So, back to the question at hand and the title of this post.
I think it comes down to words and definitions. Doesn’t it? As Ravi Zacharias stated in one of his brilliant talks, “it all depends on what you mean by…”. He was quoting a philosopher who said every time he was asked a question he prefaced his answers with that phrase, “it all depends on what you mean by…”.
So, for the purpose of this post, it all depends on what you mean by “church”.
it all depends on what you mean by “church”
It all depends on what you mean by “done”. Those are two fully loaded words in this debate and for the purpose of this blog and my recent podcast series. How you or I define the church and what it means to be done will determine our views and perspective on both realities. And those views will determine how we think and talk about it which then will determine how we live in light of what we think. Thoughts leading to words leading to actions. All shaped and informed by our already preconceived beliefs, experiences and preexisting definitions and perspectives prior to hearing those of others.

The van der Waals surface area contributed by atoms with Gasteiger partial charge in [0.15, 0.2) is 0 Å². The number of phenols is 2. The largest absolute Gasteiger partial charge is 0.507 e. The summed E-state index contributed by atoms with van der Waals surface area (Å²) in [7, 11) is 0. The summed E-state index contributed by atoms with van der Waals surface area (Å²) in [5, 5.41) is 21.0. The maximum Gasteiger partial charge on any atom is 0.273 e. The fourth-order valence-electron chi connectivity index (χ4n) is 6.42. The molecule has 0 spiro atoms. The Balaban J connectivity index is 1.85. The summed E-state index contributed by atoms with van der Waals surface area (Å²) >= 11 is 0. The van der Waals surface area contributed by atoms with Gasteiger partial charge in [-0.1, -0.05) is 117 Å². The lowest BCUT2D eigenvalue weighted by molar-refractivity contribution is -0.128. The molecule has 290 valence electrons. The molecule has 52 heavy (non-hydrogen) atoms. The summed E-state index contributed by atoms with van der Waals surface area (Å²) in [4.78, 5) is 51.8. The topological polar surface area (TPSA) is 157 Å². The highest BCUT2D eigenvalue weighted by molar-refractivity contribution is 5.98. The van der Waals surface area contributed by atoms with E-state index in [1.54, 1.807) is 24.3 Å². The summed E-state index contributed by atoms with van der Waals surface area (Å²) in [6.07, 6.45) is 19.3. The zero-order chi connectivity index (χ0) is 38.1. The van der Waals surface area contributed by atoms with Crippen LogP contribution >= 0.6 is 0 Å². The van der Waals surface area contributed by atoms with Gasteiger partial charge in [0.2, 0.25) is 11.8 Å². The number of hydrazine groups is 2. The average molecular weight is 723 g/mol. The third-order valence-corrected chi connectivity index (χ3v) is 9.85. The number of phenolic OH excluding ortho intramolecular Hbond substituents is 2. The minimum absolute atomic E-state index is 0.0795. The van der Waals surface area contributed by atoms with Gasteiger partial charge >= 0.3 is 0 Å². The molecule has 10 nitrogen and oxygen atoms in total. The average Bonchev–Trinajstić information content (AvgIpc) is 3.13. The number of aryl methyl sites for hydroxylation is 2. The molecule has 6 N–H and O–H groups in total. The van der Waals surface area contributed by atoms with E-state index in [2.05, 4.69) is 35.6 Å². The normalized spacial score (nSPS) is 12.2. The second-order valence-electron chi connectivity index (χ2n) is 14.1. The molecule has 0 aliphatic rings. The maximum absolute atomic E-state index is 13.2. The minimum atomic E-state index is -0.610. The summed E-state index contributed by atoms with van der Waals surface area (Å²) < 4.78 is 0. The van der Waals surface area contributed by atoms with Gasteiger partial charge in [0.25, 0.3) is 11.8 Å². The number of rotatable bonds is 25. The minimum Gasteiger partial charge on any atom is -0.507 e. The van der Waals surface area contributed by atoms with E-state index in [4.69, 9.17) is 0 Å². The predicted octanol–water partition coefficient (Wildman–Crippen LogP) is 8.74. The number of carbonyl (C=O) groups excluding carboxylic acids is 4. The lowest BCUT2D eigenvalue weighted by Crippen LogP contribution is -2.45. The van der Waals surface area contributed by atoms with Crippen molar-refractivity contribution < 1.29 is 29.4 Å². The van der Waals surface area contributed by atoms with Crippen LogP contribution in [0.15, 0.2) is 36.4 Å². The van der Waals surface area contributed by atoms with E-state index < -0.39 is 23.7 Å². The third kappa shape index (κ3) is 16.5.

Listen I hate to get all grammatical or philosophical on you on the first day of March, but this is a big deal. It may be semantics, but the semantics are worth it. We have to get “the church” right in our minds and hearts before we’ll ever be able to properly talk about her much less live out what we believe. Words and their definitions are massive, especially in this debate.
It may be semantics, but the semantics are worth it.
So, when a done says “I’m done with church”, what do they really mean? Yes it will depend on each person’s definition and story. But by and large in my experience of reading, hearing, listening and asking them what they mean, it is this: the institutional church.
The church as a massive, organized, formal, branded, budgeted, managed, tax exempt, 401-C3 corp., government recognized entity that functions very similar to a business or non-profit today. That is the institutional church.